Laser structuring with an industrial robot: Functionalizing large areas faster and more cost-effectively

Press Release /

Laser structuring is one of the most precise and environmentally friendly technologies for functionalizing surfaces – but structuring large surfaces is still too expensive for many companies. The Fraunhofer Institute for Production Technology IPT has now created the conditions for structuring large, shiny surfaces of metallic components with high precision using a conventional industrial robot. The Aachen researchers have reduced the enormous amounts of data generated in conventional path planning by using so called procedural structures. The new methods are being verified using a five-meter-long structured turbine rotor blade.

© Fraunhofer IPT

Microstructures and nanostructures change the optical, mechanical, haptic and biological properties of surfaces. When provided with microstructures, plastic surfaces in automobiles, for example, have a better grip and higher quality. In engine components, the right surface treatment reduces air resistance. A fairly new and promising process for introducing structures into freely formed surfaces is laser structuring. In this process, a focused, pulsed laser beam is passed quickly and with high precision over the component surface. Compared to conventional processes such as coating or etching, laser structuring is more environmentally friendly, more precise and offers more design freedom.

Existing laser systems work with high precision and deliver excellent results, However, they are very limited in processing large components due to the rather small working area of those machines. In order to provide large surfaces with functional structures, large, expensive machine systems are required – in other words, high investments that not every company can or wants to make.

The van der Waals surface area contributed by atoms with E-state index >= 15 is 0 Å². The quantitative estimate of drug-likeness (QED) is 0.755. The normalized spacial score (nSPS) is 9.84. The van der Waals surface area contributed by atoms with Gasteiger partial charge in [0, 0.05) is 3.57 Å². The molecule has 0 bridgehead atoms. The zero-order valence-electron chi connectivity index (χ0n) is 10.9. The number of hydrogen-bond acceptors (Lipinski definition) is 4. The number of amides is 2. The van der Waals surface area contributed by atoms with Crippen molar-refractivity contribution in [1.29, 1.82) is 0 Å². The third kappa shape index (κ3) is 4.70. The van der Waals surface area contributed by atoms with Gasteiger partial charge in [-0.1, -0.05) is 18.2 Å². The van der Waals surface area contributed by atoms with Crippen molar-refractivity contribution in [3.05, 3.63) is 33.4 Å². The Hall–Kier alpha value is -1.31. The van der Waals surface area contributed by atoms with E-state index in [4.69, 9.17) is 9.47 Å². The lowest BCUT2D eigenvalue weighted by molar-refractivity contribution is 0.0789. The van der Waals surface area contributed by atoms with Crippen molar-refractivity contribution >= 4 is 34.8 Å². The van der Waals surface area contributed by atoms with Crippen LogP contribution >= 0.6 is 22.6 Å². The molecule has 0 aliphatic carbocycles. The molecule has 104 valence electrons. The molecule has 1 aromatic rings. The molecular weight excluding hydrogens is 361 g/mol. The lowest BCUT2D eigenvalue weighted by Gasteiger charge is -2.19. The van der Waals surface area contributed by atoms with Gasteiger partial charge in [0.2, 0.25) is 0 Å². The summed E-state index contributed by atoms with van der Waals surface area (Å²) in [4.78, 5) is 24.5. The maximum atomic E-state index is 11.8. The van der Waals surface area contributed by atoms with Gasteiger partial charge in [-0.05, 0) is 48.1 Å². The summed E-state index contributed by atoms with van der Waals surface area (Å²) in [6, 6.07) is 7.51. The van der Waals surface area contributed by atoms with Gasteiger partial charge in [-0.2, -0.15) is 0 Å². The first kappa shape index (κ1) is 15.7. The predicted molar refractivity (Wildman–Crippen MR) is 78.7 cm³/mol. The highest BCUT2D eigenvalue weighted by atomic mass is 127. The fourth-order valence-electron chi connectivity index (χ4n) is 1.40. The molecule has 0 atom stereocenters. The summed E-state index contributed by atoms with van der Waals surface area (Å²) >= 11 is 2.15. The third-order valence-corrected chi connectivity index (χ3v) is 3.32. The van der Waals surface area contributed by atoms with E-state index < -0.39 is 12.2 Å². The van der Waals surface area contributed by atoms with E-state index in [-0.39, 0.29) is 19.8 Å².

Structuring large surfaces with conventional industrial robots

In the "GroRoLas3D" research project, Fraunhofer IPT has developed a method for structuring large three-dimensional surfaces of metallic components with a laser using a conventional industrial robot. The new method can be used to significantly reduce the costs of large structured components.

To compete with existing high-precision laser systems, the research team had to optimize the positional accuracy of the robot and overcome other challenges in processing metallic glossy surfaces with lasers: The result is modeling software that predicts surface reflections for different materials and positions of the processing head and can be integrated into an existing CAM system for path planning. The researchers also improved the system technology: They designed an intelligent laser structuring head that automatically detects and independently corrects position deviations.

Initial test series confirmed that the new system delivers precise results not only on matte, painted surfaces, but also on reflective, flat and curved surfaces.

Procedural structures reduce data volume and speed up the structuring process

One challenge in generating large-area micro- and nanostructures in the CAM system is that this generates huge amounts of data. In order to use conventional path planning algorithms for laser structuring, the IPT researchers had to create an extremely fine, detailed digital grid that contains all the structural information. Large components generate data volumes that cannot be processed with today's computing systems in an industrial environment.

As part of a research project at the Digital Photonic Production (DPP) research campus in Aachen, researchers at Fraunhofer IPT are translating the description models into so-called procedural structures for laser beam structuring. In this process, the micro- and nanostructures are described by mathematical functions and algorithms. The new method is much faster than the conventional, image-based method. It allows the data to be calculated in near real time and permits resolution-independent, distortion-free structuring.

Large-scale functionalization of five-meter rotor blade planned

In the coming months, the elements developed so far will be verified using a large demonstrator component: With the aid of the procedural structures, a five-meter-long turbine rotor blade in the Fraunhofer IPT's robot cell will be provided with technical structures over a large area that will significantly reduce flow resistance.

Further information on the "GroRoLas3D" research project:

More information on current projects in the Digital Photonic Production (DPP) research campus: